Skip to main content

God-talk Miscellany XIII

Hat tip to my friend Lenore who shot me a link to the NY Times article, Disowning Conservative Politics, Evangelical Pastor Rattles Flock, which looks at pastor Gregory Boyd (of mega-church Woodland Hills in St. Paul) and a series of sermons he preached on how “the church should steer clear of politics, give up moralizing on sexual issues, stop claiming the United States as a ‘Christian nation’ and stop glorifying American military campaigns.” A very interesting read.

On a personal note, the integration of faith and politics is a pet peeve of mine. Once or twice in my previous life (ie, when I actually got paid for writing), I penned my own frustration with the tendency of we American Christians to marry our faith to our politics—be they liberal or conservative, Democrat or Republican—which often results in defining “Christian” as those who have the same political views as we do. That frustration peaked during my years and travels as an editor of a denominational magazine (which I absolutely enjoyed, by the way), when I heard (more often than I care to count) Christians who held conservative Republican views label their brothers and sisters who voted or thought more liberally as “unsaved” or “heretics.” On the other hand, however, I heard just as many Christians who held to more liberal politics depreciatively declare it impossible for anyone who voted Republican to really be a Christian. Personally, I’ve gotten to know deeply committed and Jesus-breathing Christians in both political parties. So, I guess I agree with Boyd on at least one issue: marrying the church to one political party or set of political views is bad business. That doesn’t mean I don’t think Christians shouldn’t voice—and loudly—their views on political and social issues. I myself hold strong beliefs on many of those issues (and some of them even make it to this blog). But I’m dead set against weaving political parties into a Christian-defining checklist.

On a more analytical note regarding the article, I increasingly hear discussion about the relationship between politics and church in the evangelical world, so I’m not sure I’d agree with the Times supposition that Boyd’s sermons are “hardly typical in today’s evangelical churches.” It may not be common fare, but it certainly isn’t that unusual.

Also, I’m a bit bemused by the understated, almost passing mention of the “controversy” Boyd created a few years ago by “questioning whether God fully knew the future.” This is no little controversy, but the whole “open theism” debate, among which Boyd is apparently a leading proponent. It created quite a splash in the evangelical pond. But it seems that in the larger world of the NY Times, it’s just a ripple. Oh well.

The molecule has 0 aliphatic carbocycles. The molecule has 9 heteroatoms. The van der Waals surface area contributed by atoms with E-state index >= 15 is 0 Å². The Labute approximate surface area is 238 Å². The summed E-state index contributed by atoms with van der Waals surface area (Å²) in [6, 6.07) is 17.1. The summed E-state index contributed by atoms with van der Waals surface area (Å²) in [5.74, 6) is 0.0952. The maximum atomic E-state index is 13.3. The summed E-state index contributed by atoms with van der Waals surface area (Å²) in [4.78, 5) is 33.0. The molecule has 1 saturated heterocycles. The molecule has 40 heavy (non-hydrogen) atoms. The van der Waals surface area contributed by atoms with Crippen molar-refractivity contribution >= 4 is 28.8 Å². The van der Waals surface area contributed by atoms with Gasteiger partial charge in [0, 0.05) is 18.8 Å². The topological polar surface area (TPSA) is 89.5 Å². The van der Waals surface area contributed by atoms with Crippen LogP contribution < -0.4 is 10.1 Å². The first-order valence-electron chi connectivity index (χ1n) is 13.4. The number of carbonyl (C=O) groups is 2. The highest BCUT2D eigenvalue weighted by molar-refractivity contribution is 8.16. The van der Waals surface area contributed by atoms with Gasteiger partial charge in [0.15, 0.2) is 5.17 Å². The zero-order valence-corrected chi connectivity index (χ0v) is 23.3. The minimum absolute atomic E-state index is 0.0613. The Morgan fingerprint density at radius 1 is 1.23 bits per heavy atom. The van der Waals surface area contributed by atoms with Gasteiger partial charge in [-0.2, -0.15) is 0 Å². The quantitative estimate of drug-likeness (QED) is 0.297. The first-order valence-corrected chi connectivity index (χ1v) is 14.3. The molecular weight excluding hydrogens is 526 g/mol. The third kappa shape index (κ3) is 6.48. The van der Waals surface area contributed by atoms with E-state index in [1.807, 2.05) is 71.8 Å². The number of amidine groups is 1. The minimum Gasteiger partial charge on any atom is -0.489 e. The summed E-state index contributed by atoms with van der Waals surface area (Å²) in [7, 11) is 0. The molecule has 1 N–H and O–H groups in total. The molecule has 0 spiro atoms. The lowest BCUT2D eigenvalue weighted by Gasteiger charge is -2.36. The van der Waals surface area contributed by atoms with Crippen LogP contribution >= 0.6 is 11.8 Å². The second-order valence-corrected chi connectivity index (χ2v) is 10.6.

(For text summaries of Boyd’s sermons, go here and look for sermons preached 4/18/04 – 5/30/04.)

(Image: by Mike D on flickr.com)

Comments

Mirtika said…
Yeah, I was gonna post on this and changed my mind (for now). I have a couple of Boyd's books, and I disagree with him on Open Theism. I believe God is omniscient and that this is the original and prevalent teaching from the beginning.

I also disagree that we should stop moralizing on sexual matters. Jesus and Paul "moralized" on sexual matters, and it has been a big sin since human history began and has gotten a lot of people into a sin trap. When a culture is screwed up on it's sexual morality, it's is the church's job to be salt and light in that arena...in EVERy arena in which the church has something to say.

I agree with him on the icky-factor of making church services into patriotic displays. That makes me very uncomfortable. And I agree with him that we aren't a party, but a Body. However, I think church members should be free to discuss and band together to support a political agenda--as long as it's not something tied to church loyalty or membership or "who's cool." We have to discuss the issues that affect life and religious liberty and godliness, but we shouldn't expect everyone to lockstep, left, center, or right.

I'm Republican because I believe that there are too many positions in the Democratic party that make me wanna puke. And I used to be a Democrat, registered and voting as such. But as the Democratic party seemed to stand more with things that literally revolted me, I disassociated myself. Not to say I'm all that happy with all that Republicans stand for, but for now, it's where my loyalties lie politically. If someone comes along as an Independent or Reform Party candidate who will have more of my positions, my vote will go there.

I think we all should examine ourselves to see if we're voting for a party out of self-centered reasons (what can the party give me, do for me, let me do that others find repulsive) or if we're voting because we want to uphold as much godliness as we can in what is always going to be a corrupt arena--government.

Mir